Monday, October 4, 2010
What's on your radar this fall/winter? Here's a Top 10 list (in no particular order) of books on mine right now:
10. Skippy Dies — There have been positive review 'aplenty regarding this 600+ book, whose main character is actually killed off...in the title! I'm excited to learn how Irish author Paul Murray can keep us interested for so long, when we already know the ending. The novel is about the day-to-day lives of boys at a boarding school school in Dublin.
9. Nemesis— Philip Roth's new novel comes out tomorrow! ...and there was much rejoicing. It's a slim novel (much like his last few) about a polio outbreak in Newark in the mid-1940s. Sounds pretty typical Roth. And here's a rare interview with Roth in the LA Times.
8. Great House — Sadly, Nicole Krauss' follow-up (and sequel?) to her fantastic The History of Love has been pretty well pooped on by critics so far. Entertainment Weekly calls it "loftily conceived, ultimately confounding." Hey, Debbie Downer, shut it! I'm still excited about it...
The Instructions — I saw this shelf-bending, 1,000+ page McSweeny's-published book at B&N yesterday, and had to damn near knock myself out to resist the temptation of making a rather expensive impulse buy. The back cover blurb says Adam Levin's novel "combines the crackling voice of Philip Roth with the encyclopedic mind of David Foster Wallace." Maybe it's just marketing, but if that's even 12 percent true, I'm in! Need to start saving...
6. To The End Of The Land — Here we have the prototypical winter read. David Grossman's novel about a woman who wanders around Israel, hoping to avoid bad news, is dense and slow-moving, by most accounts. But if you read The New Yorker profile of Grossman, and were as fascinated by it as I was, then this novel is a must-read.
5. C — Tom McCarthy's Booker Prize-shortlisted novel establishes him as "a contemporary champion of the experimental novel and heir to the postmodern stylists of the late 20th century," according to the blurb. That's certainly intriguing, but even more so — and also amusing — is the fact that on the same day it was shortlisted for the Booker, Michiko Kakutani wrote sort of the book review equivalent of a yawn in the NY Times. Not sure about you, but a bad (or even indifferent) review from Kakutani is actually a plus in my book.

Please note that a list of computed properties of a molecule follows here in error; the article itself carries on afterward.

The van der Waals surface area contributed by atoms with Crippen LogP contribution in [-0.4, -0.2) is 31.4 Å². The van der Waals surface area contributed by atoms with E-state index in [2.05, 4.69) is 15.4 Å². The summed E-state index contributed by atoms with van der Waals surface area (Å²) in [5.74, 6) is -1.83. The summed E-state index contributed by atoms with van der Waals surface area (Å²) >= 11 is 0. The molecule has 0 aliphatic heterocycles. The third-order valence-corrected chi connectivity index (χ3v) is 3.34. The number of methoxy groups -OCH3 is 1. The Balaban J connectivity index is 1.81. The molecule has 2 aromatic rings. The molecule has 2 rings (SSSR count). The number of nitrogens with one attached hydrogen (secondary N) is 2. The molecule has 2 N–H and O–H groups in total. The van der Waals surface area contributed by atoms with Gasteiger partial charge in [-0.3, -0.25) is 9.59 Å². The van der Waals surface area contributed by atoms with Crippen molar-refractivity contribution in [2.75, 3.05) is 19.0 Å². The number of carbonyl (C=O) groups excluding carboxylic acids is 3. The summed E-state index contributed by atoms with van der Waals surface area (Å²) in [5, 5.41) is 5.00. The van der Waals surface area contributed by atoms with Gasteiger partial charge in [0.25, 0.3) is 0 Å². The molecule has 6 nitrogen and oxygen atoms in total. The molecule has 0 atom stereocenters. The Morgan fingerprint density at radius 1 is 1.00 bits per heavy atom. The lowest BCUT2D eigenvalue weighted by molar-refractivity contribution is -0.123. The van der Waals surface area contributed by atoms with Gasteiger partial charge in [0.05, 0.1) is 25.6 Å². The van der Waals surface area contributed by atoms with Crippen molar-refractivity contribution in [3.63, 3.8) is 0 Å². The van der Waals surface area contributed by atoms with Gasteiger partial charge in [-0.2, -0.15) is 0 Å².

4. Fall of Giants — This is the ginormous first novel in a Ken Follett-penned trilogy traversing the 20th century. It's also another prime example of a target by the moronic whiners who feel it necessary to leave one-star reviews on a novel to protest its e-book pricing — a vast majority of the 136 one-star reviews on amazon are to cry about the $19.99 Kindle pricing. Nothing gets my blood boiling more than these idiots who denigrate what is probably a great novel (most reviewers who are actually reviewing the novel itself speak positively about it) because they're unwilling to shell out a few bucks to read it. Seriously, shut up.
You Lost Me There — How could you not be intrigued by a novel written by a fella named Rosecrans Baldwin?! But the concept is even more intriguing: A comedic, some say Tropper-esque, look at the unreliable memory of a neuroscientist and Alzheimer's researcher.
2. Room — A creative premise — a boy who's lived his entire life in a single room — combined with dozens of overwhelmingly positive reviews combined with some big-name blurbs (Audrey Niffenegger, Michael Cunningham) combined with a Booker Prize shortlisting all make Emma Donoghue's new novel extraordinarily intriguing.
1. Washington: A Life — Let's end with a big 'ol winter-reading biography. Ron Chernow, who several years ago brought us the brick of a biography of Alexander Hamilton, returns with an equally outsized look at George Washington's life. If you're not intrigued by George Washington, go back to Russia, comrade! ;)
Any of these stick out for you? Read any of them? What's on your list these days?
Posted by Greg Zimmerman at 2:33 PM